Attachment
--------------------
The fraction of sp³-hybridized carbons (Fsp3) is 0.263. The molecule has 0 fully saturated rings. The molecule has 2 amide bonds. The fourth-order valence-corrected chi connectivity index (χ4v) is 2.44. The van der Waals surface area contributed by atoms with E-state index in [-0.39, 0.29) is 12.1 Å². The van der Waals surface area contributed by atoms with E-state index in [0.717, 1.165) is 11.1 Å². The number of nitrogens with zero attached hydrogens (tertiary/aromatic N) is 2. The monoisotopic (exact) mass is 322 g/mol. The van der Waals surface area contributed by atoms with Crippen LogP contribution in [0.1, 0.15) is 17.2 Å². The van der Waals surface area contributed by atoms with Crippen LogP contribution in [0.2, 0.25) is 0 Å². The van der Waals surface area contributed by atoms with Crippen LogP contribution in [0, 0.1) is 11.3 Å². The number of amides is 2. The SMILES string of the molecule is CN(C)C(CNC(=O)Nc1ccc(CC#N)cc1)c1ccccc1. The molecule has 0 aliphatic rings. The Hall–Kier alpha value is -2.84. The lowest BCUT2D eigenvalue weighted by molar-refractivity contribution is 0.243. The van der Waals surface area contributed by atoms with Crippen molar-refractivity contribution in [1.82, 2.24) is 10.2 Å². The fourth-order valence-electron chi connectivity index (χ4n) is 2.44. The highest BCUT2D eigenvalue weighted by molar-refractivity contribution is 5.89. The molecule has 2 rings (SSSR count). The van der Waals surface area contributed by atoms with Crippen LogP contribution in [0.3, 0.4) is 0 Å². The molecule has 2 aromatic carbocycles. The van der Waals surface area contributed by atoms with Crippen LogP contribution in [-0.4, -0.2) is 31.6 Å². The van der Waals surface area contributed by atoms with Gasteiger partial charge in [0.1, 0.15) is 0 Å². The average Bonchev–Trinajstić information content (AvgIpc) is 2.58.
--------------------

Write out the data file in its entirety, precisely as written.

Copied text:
The fraction of sp³-hybridized carbons (Fsp3) is 0.263. The molecule has 0 fully saturated rings. The molecule has 2 amide bonds. The fourth-order valence-corrected chi connectivity index (χ4v) is 2.44. The van der Waals surface area contributed by atoms with E-state index in [-0.39, 0.29) is 12.1 Å². The van der Waals surface area contributed by atoms with E-state index in [0.717, 1.165) is 11.1 Å². The number of nitrogens with zero attached hydrogens (tertiary/aromatic N) is 2. The monoisotopic (exact) mass is 322 g/mol. The van der Waals surface area contributed by atoms with Crippen LogP contribution in [0.1, 0.15) is 17.2 Å². The van der Waals surface area contributed by atoms with Crippen LogP contribution in [0.2, 0.25) is 0 Å². The van der Waals surface area contributed by atoms with Crippen LogP contribution in [0, 0.1) is 11.3 Å². The number of amides is 2. The SMILES string of the molecule is CN(C)C(CNC(=O)Nc1ccc(CC#N)cc1)c1ccccc1. The molecule has 0 aliphatic rings. The Hall–Kier alpha value is -2.84. The lowest BCUT2D eigenvalue weighted by molar-refractivity contribution is 0.243. The van der Waals surface area contributed by atoms with Crippen molar-refractivity contribution in [1.82, 2.24) is 10.2 Å². The fourth-order valence-electron chi connectivity index (χ4n) is 2.44. The highest BCUT2D eigenvalue weighted by molar-refractivity contribution is 5.89. The molecule has 2 rings (SSSR count). The van der Waals surface area contributed by atoms with Crippen LogP contribution in [0.3, 0.4) is 0 Å². The molecule has 2 aromatic carbocycles. The van der Waals surface area contributed by atoms with Crippen LogP contribution in [-0.4, -0.2) is 31.6 Å². The van der Waals surface area contributed by atoms with Gasteiger partial charge in [0.1, 0.15) is 0 Å². The average Bonchev–Trinajstić information content (AvgIpc) is 2.58.